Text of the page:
Recruitment specialist Rob Mackenzie discusses the logistics surrounding scouting major tournaments and the challenges facing scouts when assessing players at this summer’s European Under-21 Championships.
Mackenzie was Leicester City’s head of technical scouting and has since held roles as head of player identification at Tottenham and, most recently, director of recruitment at Derby County.
Here, he explains what it is like to scout at a tournament, the challenges that it throws up and offers his assessment of events in Poland so far…
In your experience of working in both the Premier League and the Championship, how do clubs go about scouting a major summer tournament like the European Under-21 Championships?
Much has been made in the media recently about the different clubs sending scouts to the tournament currently taking place in Poland, but clubs should only really attend if their recruitment philosophy is one that embraces the prospect of signing young and talented players.
If a club’s recruitment focus is instead placed on signing established and more senior players ready for the first team immediately then the competition may not be as relevant.
As part of my varying roles, I have been involved in devising a variety of different approaches to covering tournament football; predominantly adopting a strategy that includes a combination of both video and live scouting during the competition itself as well as having profiled the squads pre-tournament in order to identify potentially interesting players.
A club’s approach to how they cover a tournament can also be influenced by the geographical locations of the games and how easily accessible they are in combination.
That is where the importance of pre-tournament profiling comes in as it might not actually be possible to get to all of the group games that occur on the same day, as the timings and travel might not allow it. So a lot of the logistical work surrounding covering a tournament starts well before a ball is kicked.
For example, I would have expected few scouts to have attended Serbia versus Macedonia on Tuesday as Portugal’s game against Spain kicked off only an hour later and 190 kilometres away – at least a two-hour drive.
I don’t think that there is necessarily one ‘gold standard’ approach to covering tournament football, but it should at least be an approach that is aligned with how a club’s scouting department normally operates during the regular season.
What are the challenges facing scouts at a tournament like the European U21 Championships?
The one thing that shouldn’t really challenge scouts attending the tournament is a lack of awareness or previous knowledge of the players on show. At bigger clubs especially, like during my time at Tottenham Hotspur, a lot of the main players will be very well known to the club’s scouting department and they will already have a well-informed opinion on their potential suitability (or lack thereof).
The main challenge with tournament scouting is being able to place the level of the performance you are watching into context in order to be able to really understand it and gauge its potential transferability.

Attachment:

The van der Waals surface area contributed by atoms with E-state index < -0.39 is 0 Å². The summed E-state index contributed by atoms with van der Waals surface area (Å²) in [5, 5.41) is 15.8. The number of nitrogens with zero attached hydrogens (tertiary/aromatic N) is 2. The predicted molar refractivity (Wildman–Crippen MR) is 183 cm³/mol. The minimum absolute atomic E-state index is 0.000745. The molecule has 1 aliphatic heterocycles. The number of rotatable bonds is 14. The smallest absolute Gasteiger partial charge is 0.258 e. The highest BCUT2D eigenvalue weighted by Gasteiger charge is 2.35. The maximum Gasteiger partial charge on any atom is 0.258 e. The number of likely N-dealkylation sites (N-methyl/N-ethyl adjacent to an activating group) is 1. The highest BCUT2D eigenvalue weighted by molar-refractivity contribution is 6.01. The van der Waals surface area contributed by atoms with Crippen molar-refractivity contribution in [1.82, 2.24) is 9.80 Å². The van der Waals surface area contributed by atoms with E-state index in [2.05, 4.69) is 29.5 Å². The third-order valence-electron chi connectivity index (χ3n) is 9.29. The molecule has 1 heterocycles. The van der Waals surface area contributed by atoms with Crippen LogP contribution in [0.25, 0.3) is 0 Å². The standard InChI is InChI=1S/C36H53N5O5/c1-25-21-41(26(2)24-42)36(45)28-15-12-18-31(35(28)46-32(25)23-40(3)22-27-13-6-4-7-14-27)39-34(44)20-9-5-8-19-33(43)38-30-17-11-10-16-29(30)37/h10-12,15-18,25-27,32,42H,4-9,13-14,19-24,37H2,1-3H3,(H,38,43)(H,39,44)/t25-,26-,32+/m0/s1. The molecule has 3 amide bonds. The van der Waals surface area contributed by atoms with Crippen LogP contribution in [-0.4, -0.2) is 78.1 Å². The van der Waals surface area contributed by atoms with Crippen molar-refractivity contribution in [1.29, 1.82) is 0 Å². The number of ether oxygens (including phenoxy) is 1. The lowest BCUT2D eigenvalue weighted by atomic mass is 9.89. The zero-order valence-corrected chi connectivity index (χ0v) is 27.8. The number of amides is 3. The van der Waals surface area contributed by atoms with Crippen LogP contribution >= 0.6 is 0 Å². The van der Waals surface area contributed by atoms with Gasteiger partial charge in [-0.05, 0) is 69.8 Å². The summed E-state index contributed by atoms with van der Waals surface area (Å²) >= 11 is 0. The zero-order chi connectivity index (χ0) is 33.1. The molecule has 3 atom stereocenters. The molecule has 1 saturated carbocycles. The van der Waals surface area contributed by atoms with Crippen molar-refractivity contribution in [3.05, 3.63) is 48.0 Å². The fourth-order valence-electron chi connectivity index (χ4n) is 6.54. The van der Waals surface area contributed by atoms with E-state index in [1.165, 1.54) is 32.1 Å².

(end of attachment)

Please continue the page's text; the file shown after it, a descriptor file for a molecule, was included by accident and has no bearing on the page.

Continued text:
For example, William Carvalho was voted the player of the tournament in 2015 and while that is still a significant achievement, it is also important to remember that he was one of the oldest, most experienced and physically developed players at the tournament at the age of 23.
As a scout, that then poses a number of questions. How does this level of performance compare to the levels that I would expect of a 23-year-old who has played in the Champions League before and who has already represented his country at senior international level? Did he meet or exceed expectations based on his career history to date?
I think it is important to remember that the European Under-21 Championships is still a youth tournament and misleading interpretations of players’ respective levels may occur without this level of cognitive filtering and critical appraisal.
What do you make of the competition so far?
I think the quality and tempo of the games in the tournament has been a bit inconsistent so far if I’m honest. It is important to remember that these players are still young players and as a result, their decision-making hasn’t been fully developed and fine-tuned yet at this stage of their career.
As a result, games at this level tend to reflect this unpolished and inconsistent pattern as moves can breakdown with a poor final ball or choice of pass. That can affect the flow of a game, as well as often an inability to change periods of momentum within the game.
It is also important to remember, however, that there are many top young players on show who have won titles, played in the Champions League and who have represented their senior international team already.
While the overall level of youth tournaments can be disappointing to the neutral spectator at times, there are always players who progress and who go on to have excellent careers. Just because a player may have a disappointing tournament, it is important not to read too much into it.
As an example, while I was at Leicester City I went to the Toulon tournament to watch how a young Yannick Ferreira Carrasco got on for Belgium following a positive season for Monaco in Ligue 2 in France. The harsh reality was that he was pretty poor and he certainly didn’t stand out within the games that he played.
It is in scenarios like that where you need to be able to contextualise what you are seeing in front of you and place it up against the more reliable and longitudinal performances you have seen a player put in at club level.
I think it’s safe to say that with a Champions League runners-up medal in his back pocket and having scored in the final versus Real Madrid in 2016, he has confirmed my intuition and turned out to be quite good!Soccer Accumulator Bonus
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